Annie: for my brother & sister

Who will tell your family story? Will it be the fishing-stories uncle, the one who lives on sausages and budget beer, opening the fridge for more several times before lunchtime? Will he tell your family story, with his accent of bitterness and remembered insults? It was always the old people who let him down, until his sons grew old enough to join the stories, the litanies of complaint.

Should it be him?

Do you prefer something more respectable? Ask Grandma. Some names and dates, a few pale stories if you push. It is not a family of storytelling. Lots of men; few women.

The men will tell you some stories of grass and cows. A few beers and the usual jokes about the priests. The priests left these boys alone and as the stories come out of the woodwork, the altars and surplices, more and more, the men profess their amazement that they escaped.

There are more stories of the men in cow country. The same stories of the same mad drunk buggers every year.

There are few stories for the women to tell, for there are few women. Our matriarch, the who has her father's manner and her mother's looks, the only daughter and the only sister, narrates lineages of marriage and death and farm ownership, corrects all errors.

There are no blood aunties. Fifty years ago there were no blood great aunties either. All dead. Dead just out of nappies, dead and virtuous, dead and abandoned by a bigamist husband.

I can tell you a story though. A made up story which might not be made up at all, but no one knows because no one spoke.

They were two brothers and they were handsome enough. Left from Dublin. What do you think their mother thought? Other side of the world. Gold, fortune and bodies lost to a woman who wanted to stroke the heads of her grandchildren one day. Maybe they would read to her; she certainly couldn't read to them. The cocky one got his photograph taken in Dublin before he left, with hat and gloves and a small classical statue on the table next to him. They must have had a couple of pennies, even a pound. Surely they wouldn't pay for a photographer if his mother was starving?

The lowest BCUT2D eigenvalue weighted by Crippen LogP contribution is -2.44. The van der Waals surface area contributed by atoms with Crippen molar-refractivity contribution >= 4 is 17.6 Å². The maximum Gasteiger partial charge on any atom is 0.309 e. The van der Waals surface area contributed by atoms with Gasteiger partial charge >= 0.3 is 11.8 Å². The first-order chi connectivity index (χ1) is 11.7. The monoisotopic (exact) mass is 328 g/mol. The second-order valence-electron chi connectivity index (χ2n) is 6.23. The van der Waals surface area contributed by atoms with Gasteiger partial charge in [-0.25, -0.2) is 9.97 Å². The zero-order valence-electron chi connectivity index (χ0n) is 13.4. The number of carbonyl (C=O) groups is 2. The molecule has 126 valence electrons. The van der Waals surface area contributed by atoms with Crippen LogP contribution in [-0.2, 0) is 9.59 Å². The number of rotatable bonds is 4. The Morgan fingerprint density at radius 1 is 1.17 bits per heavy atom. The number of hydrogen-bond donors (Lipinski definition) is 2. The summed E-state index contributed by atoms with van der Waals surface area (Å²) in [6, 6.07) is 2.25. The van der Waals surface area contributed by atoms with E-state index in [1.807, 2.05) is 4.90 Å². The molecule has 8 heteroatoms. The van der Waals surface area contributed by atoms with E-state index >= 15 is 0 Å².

I don't know what they did on the boat. I don't know if they got drunk or gambled on cards or lingered on the ladies with their eyes of their hands or their penises. I imagine the racy brother, the one who prospected for gold here on the West Coast adn then shot off to Australia, well I imagine him as the racy one, he moght have been a smooth talker, the one for the ladies.

Do you know about Bill? You've seen the photographs? Do you imagine him, too, to be the bearer of a family habit for correctness, authoritarian orders, an intolerance for fools?

He was the boss. The cocky one from the Dublin photo. I don't know if his brother invited him on the trip to Australia. The brother had the Emerald Mines on the West Coast. Just up the road from here. The cocky one from the Dublin photo set up the Emerald Stables in Chertsey. Bought a piece of land there. It was going to be the town. Poor investment, it turned out. They built the town in Ashburton instead and Chertsey wouldn't revive for more than one hundred years, not until the wealthy lifestylers with their flexible working hours and broadband bedroom offices moved in.

They got married in 1880. Bill from Dublin, about 30, married a teenage servant girl from Cork. Annies signed with a cross. When Bill registered the births of the children who arrived every few years, he signed his name and everything was spelt just so. Her paperwork was randomly spelt, dependent on the official scribing for her.